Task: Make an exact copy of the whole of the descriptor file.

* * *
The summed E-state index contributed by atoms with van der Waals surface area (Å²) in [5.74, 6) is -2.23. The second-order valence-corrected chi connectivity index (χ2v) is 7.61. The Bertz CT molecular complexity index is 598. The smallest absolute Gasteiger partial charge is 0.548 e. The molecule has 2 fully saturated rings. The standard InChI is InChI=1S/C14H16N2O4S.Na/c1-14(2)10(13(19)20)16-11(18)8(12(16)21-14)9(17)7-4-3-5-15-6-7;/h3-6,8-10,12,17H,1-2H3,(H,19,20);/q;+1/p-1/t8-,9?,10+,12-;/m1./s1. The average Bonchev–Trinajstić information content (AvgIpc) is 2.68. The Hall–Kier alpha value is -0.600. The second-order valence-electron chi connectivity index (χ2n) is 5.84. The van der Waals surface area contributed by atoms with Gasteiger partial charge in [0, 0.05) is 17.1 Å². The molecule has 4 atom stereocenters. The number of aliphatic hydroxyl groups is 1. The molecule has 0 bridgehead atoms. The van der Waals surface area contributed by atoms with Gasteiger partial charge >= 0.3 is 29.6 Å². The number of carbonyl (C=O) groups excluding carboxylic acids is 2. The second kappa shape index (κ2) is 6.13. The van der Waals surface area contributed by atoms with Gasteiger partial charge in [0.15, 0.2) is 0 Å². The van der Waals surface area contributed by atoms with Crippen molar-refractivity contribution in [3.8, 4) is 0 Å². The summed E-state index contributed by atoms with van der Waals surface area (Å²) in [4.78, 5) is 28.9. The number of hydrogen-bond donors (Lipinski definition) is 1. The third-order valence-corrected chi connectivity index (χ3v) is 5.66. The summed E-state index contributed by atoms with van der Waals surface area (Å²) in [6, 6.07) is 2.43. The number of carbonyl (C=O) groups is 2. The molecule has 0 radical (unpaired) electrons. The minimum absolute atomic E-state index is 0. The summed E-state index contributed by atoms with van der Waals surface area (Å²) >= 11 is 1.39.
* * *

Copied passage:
The summed E-state index contributed by atoms with van der Waals surface area (Å²) in [5.74, 6) is -2.23. The second-order valence-corrected chi connectivity index (χ2v) is 7.61. The Bertz CT molecular complexity index is 598. The smallest absolute Gasteiger partial charge is 0.548 e. The molecule has 2 fully saturated rings. The standard InChI is InChI=1S/C14H16N2O4S.Na/c1-14(2)10(13(19)20)16-11(18)8(12(16)21-14)9(17)7-4-3-5-15-6-7;/h3-6,8-10,12,17H,1-2H3,(H,19,20);/q;+1/p-1/t8-,9?,10+,12-;/m1./s1. The average Bonchev–Trinajstić information content (AvgIpc) is 2.68. The Hall–Kier alpha value is -0.600. The second-order valence-electron chi connectivity index (χ2n) is 5.84. The van der Waals surface area contributed by atoms with Gasteiger partial charge in [0, 0.05) is 17.1 Å². The molecule has 4 atom stereocenters. The number of aliphatic hydroxyl groups is 1. The molecule has 0 bridgehead atoms. The van der Waals surface area contributed by atoms with Gasteiger partial charge >= 0.3 is 29.6 Å². The number of carbonyl (C=O) groups excluding carboxylic acids is 2. The second kappa shape index (κ2) is 6.13. The van der Waals surface area contributed by atoms with Gasteiger partial charge in [0.15, 0.2) is 0 Å². The van der Waals surface area contributed by atoms with Crippen molar-refractivity contribution in [3.8, 4) is 0 Å². The summed E-state index contributed by atoms with van der Waals surface area (Å²) in [4.78, 5) is 28.9. The number of hydrogen-bond donors (Lipinski definition) is 1. The third-order valence-corrected chi connectivity index (χ3v) is 5.66. The summed E-state index contributed by atoms with van der Waals surface area (Å²) in [6, 6.07) is 2.43. The number of carbonyl (C=O) groups is 2. The molecule has 0 radical (unpaired) electrons. The minimum absolute atomic E-state index is 0. The summed E-state index contributed by atoms with van der Waals surface area (Å²) >= 11 is 1.39.